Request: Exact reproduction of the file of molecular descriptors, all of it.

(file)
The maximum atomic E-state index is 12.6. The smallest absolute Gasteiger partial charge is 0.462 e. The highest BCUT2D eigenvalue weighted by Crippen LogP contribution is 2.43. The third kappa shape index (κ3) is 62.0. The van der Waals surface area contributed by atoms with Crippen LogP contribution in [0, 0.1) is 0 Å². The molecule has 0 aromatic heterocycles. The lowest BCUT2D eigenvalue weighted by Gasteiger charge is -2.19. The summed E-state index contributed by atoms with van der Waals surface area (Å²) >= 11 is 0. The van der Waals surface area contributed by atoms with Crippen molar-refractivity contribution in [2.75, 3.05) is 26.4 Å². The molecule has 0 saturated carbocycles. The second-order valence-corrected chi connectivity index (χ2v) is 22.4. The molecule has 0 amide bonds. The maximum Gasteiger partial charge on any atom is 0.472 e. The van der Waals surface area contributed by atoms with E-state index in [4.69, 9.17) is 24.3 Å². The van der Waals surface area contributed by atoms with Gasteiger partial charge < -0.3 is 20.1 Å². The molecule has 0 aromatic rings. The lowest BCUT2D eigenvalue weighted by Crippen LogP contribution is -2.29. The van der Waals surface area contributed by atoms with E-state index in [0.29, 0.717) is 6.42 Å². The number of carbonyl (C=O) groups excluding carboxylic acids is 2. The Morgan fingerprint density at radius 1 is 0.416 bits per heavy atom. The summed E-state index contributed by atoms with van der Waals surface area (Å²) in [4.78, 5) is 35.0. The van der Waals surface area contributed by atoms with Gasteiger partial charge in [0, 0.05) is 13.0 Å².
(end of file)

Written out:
The maximum atomic E-state index is 12.6. The smallest absolute Gasteiger partial charge is 0.462 e. The highest BCUT2D eigenvalue weighted by Crippen LogP contribution is 2.43. The third kappa shape index (κ3) is 62.0. The van der Waals surface area contributed by atoms with Crippen LogP contribution in [0, 0.1) is 0 Å². The molecule has 0 aromatic heterocycles. The lowest BCUT2D eigenvalue weighted by Gasteiger charge is -2.19. The summed E-state index contributed by atoms with van der Waals surface area (Å²) >= 11 is 0. The van der Waals surface area contributed by atoms with Crippen molar-refractivity contribution in [2.75, 3.05) is 26.4 Å². The molecule has 0 saturated carbocycles. The second-order valence-corrected chi connectivity index (χ2v) is 22.4. The molecule has 0 amide bonds. The maximum Gasteiger partial charge on any atom is 0.472 e. The van der Waals surface area contributed by atoms with E-state index in [4.69, 9.17) is 24.3 Å². The van der Waals surface area contributed by atoms with Gasteiger partial charge < -0.3 is 20.1 Å². The molecule has 0 aromatic rings. The lowest BCUT2D eigenvalue weighted by Crippen LogP contribution is -2.29. The van der Waals surface area contributed by atoms with E-state index in [0.29, 0.717) is 6.42 Å². The number of carbonyl (C=O) groups excluding carboxylic acids is 2. The Morgan fingerprint density at radius 1 is 0.416 bits per heavy atom. The summed E-state index contributed by atoms with van der Waals surface area (Å²) in [4.78, 5) is 35.0. The van der Waals surface area contributed by atoms with Gasteiger partial charge in [0, 0.05) is 13.0 Å².